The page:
Protecting your family’s financial safety and security in the face of uncertainty and risk takes planning and effort. Unfortunately, we frequently meet with people who have suffered an injury or death that, in addition to everything else, has impacted their financial security. We specialize in helping people get financial recovery for their losses.
But we’ve learned there can be roadblocks to recovery. People who have done financial planning, specifically those who have thought about insurance needs, tend to fare better during and after the lawsuit. We want to share our experiences with you.
While we hope you’ll never need to call on disability, UIM, or excess insurance, it is a fact of life that some of you will need to. We suggest a call or meeting with an insurance broker or financial planner to make sure you are properly prepared. Here are some areas to discuss with them.
Car, bicycle and pedestrian accidents: Make sure you have enough uninsured/underinsured motorist coverage
In California, if you are involved in a car accident, you have a one in three chance that the driver will be uninsured or will have the statutory minimum policy of $15,000 per injury/$30,000 per occurrence. What does this mean to you? If you have a significant injury, the other driver may not have enough insurance to cover the incident. And drivers without enough insurance tend to be drivers without any personal assets to cover your loss.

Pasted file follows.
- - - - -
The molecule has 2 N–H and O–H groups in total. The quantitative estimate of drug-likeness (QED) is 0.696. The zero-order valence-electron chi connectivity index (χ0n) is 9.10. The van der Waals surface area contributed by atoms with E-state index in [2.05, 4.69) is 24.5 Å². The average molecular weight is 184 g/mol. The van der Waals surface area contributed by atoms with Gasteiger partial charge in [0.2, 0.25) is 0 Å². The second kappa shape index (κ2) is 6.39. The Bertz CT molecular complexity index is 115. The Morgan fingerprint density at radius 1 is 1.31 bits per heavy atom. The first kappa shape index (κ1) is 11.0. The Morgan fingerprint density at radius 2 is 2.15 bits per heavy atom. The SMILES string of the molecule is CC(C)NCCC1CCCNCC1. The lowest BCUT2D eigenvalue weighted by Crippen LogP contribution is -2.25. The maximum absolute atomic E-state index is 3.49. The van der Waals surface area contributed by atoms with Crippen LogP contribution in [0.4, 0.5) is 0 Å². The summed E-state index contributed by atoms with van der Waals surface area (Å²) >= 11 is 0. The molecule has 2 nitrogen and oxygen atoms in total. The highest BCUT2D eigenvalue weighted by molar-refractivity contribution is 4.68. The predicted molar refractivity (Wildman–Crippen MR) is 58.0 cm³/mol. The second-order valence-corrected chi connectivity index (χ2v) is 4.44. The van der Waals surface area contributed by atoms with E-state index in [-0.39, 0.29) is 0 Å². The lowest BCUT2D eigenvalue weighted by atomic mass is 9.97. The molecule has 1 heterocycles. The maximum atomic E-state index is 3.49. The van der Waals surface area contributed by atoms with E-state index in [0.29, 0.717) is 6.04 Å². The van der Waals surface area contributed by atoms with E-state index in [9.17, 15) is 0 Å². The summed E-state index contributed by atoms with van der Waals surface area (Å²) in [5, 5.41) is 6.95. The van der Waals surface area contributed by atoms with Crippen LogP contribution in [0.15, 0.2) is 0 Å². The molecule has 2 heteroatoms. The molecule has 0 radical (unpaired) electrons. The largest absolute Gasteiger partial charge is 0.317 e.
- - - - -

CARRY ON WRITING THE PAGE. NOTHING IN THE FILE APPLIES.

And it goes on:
Your best defense? Your uninsured/underinsured coverage, also known as UIM coverage. Most people don’t give this aspect of their car insurance policy any thought until we have to ask them about it following an accident. In most situations, your insurer will automatically set your UIM coverage at the same level as your policy limits. This means if you carry a $100,000/$300,000 policy, your UIM coverage will be $100,000. We recommend carrying a $300,000 UIM policy and making sure you have an umbrella policy that extends UIM coverage under the umbrella policy (we’ll discuss umbrella policies a little later on). Why $300,000? This is usually the minimum requirement for an excess policy. Check with your broker or excess policy carrier to find out what their minimum is.
There is another benefit to UIM coverage. Under most policies, it will cover you even if you are a pedestrian, in another car or on a bicycle and struck by a car.
There are a couple downsides to UIM coverage. First, UIM cases are resolved via settlement or binding arbitration, meaning you do not get a jury trial. Second, your maximum UIM settlement or arbitration award payment will be reduced by any proceeds you receive from the driver who caused the accident. For example, if the driver who struck you has a $15,000 policy and you have a $100,000 UIM, your maximum payment would be $85,000 from your UIM carrier after receiving the $15,000 from the driver. The downsides should not prevent you from making sure you have a strong UIM policy since the alternative—no coverage—is far worse.
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